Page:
Not all agents are created equal

The uptake and success of mobile money in Haiti will be affected by user experience at mobile money agents. While users should have similar experiences wherever they choose to use mobile money, we have found that their experiences vary depending upon what kind of agent they use. The centrality of the agent to the success of mobile money means that we cannot take the word “agent” for granted.

Who is the mobile money agent? In Haiti, businesses providing a mobile money service have a sign on the front of their shop identifying them as an “Agent Authorisé” (authorized agent). The business has gone through the training provided by the mobile money operator and is able to carry out the different transactions involved. However not all agents are created equal. Our research has found several types of agents.
In the ideal model, the small business owner is always the one who carries out the mobile money transactions. Not only is the owner always present at their place of business, but the commission represents an incentive for the business owner to promote the service. This is the case of Andy, the owner of a cyber café. He is the most successful among the agents that we have interviewed. Because he stands to gain from registering new clients, Andy says that he tries to turn as many of his regular clients into mobile money users as he can.
Unlike Andy who is the owner and representative, there are agents that are placed into stores by another company, which has multiple outlets and places its agents in different businesses. While these employees have an incentive to promote mobile money because their employment status depends on the continuing success of mobile money, the fact that they are not fully integrated in the businesses where they are placed means lack of consistency in the provision of service. Cases when these agents are absent and those in the store cannot tell the client when they will come back means that one cannot always expect service at some locations even when they are the closest to one’s house or place of business.
Some mobile money agents are additions to already existing money transfer businesses. Voila’s T-Cash outlets are currently located in UniTransfer offices. The placement of the mobile money at the UniTransfer office is not without problems. Because there is only one line for money transfers and mobile money, T-Cash customers face the same amount of time waiting in line that existed prior to mobile money. Furthermore, mobile banking customers are more likely to be robbed using transfer houses than other kinds of businesses that are not associated with withdrawing cash. Long lines and the potential security risk associated with walking out of a mobile money outlet will discourage customers.
The most common, yet problematic, “agent” scenario is the one where the business owner decides to sign up for mobile money and designate just one of their existing employees as the mobile money agent. For these employees, serving as the mobile money “agents” is an addition to their schedule of duty and is not necessarily accompanied by an increase in salary. Not only do these employees lack the incentives of business owners but the fact that providing mobile money services is one of the many things they have to do means that they may not have enough time to provide all the information a client may need.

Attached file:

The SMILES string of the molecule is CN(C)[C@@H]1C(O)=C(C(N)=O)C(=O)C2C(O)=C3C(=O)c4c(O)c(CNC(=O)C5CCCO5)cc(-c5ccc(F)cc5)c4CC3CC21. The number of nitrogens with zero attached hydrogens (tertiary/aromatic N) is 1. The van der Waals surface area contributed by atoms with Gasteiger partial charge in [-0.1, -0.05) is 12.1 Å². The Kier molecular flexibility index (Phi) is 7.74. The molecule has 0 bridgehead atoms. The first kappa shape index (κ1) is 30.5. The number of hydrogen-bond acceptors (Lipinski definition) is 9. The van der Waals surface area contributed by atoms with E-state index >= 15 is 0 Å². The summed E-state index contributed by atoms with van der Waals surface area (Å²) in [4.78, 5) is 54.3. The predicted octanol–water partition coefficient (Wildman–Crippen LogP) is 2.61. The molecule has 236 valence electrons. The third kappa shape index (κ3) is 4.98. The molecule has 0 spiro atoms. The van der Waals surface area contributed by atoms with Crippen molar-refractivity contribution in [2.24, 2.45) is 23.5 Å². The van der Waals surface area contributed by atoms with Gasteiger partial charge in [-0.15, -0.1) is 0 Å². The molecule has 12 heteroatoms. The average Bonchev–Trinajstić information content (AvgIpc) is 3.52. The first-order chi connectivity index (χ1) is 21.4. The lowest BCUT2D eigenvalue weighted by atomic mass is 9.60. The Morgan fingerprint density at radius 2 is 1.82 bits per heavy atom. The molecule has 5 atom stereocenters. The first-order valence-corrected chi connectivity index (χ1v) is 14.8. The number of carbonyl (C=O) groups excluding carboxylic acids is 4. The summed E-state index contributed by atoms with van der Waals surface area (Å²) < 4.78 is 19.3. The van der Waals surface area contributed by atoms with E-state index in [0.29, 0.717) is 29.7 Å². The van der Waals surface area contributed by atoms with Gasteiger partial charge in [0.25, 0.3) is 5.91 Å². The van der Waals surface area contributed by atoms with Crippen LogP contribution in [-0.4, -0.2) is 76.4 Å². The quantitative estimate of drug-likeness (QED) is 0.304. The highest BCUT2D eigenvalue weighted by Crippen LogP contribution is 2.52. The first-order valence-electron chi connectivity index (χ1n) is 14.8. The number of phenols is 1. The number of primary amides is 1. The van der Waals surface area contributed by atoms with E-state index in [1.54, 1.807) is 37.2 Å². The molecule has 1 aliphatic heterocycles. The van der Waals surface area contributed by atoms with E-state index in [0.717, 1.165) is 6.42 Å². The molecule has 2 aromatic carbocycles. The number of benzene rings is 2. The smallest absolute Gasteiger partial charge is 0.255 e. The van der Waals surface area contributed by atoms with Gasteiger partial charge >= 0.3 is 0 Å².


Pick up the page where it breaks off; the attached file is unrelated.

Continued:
Benjamin, a computer programmer at a cyber café represents one of those “agents” whose work load was increased by the addition of mobile money service at his outlet. On the one hand, he is one of the most enthusiastic agents we have met because he is a true believer in the product and its promise. However, he is also a bit discouraged because as he said: “I am working for the mobile money operator but I do not feel that I am benefiting from them.” According to Benjamin, the agents are not the only ones who suffer. Clients do not receive the kind of attention they deserve, especially for a service that is so new and that involves their money. He explains, “When someone comes and are about to give them their money you have to spend all the time they need and answer all of their questions in order for them to trust you with their money.” Given that the target of mobile money are unbanked people for whom every penny counts, their ability to trust their agents is crucial to their adoption of mobile money. If clients cannot count on their agents being there or the agent has to rush off to serve other customers potential mobile money clients will think twice before adopting mobile money.
As mobile money providers are looking to expand their agent networks in Haiti, they need to be aware of the fact that while the businesses owners have an incentive to become mobile money agents because of the commission and the added traffic that mobile money brings, the way they set up service provision will affect customer experience and return business.
--Espelencia Baptiste

--Photo #1: Digicel TchoTcho sign. Photo credit Espelencia Baptiste, 2011
--Photo #2: TchoTcho user and client. Photo credit Espelencia Baptiste, 2011
--Photo #3: Unitransfer T-Cash sign. Photo credit: Espelencia Baptiste, 2011
--Photo #4: T-Cash user. Erin B. Taylor, 2011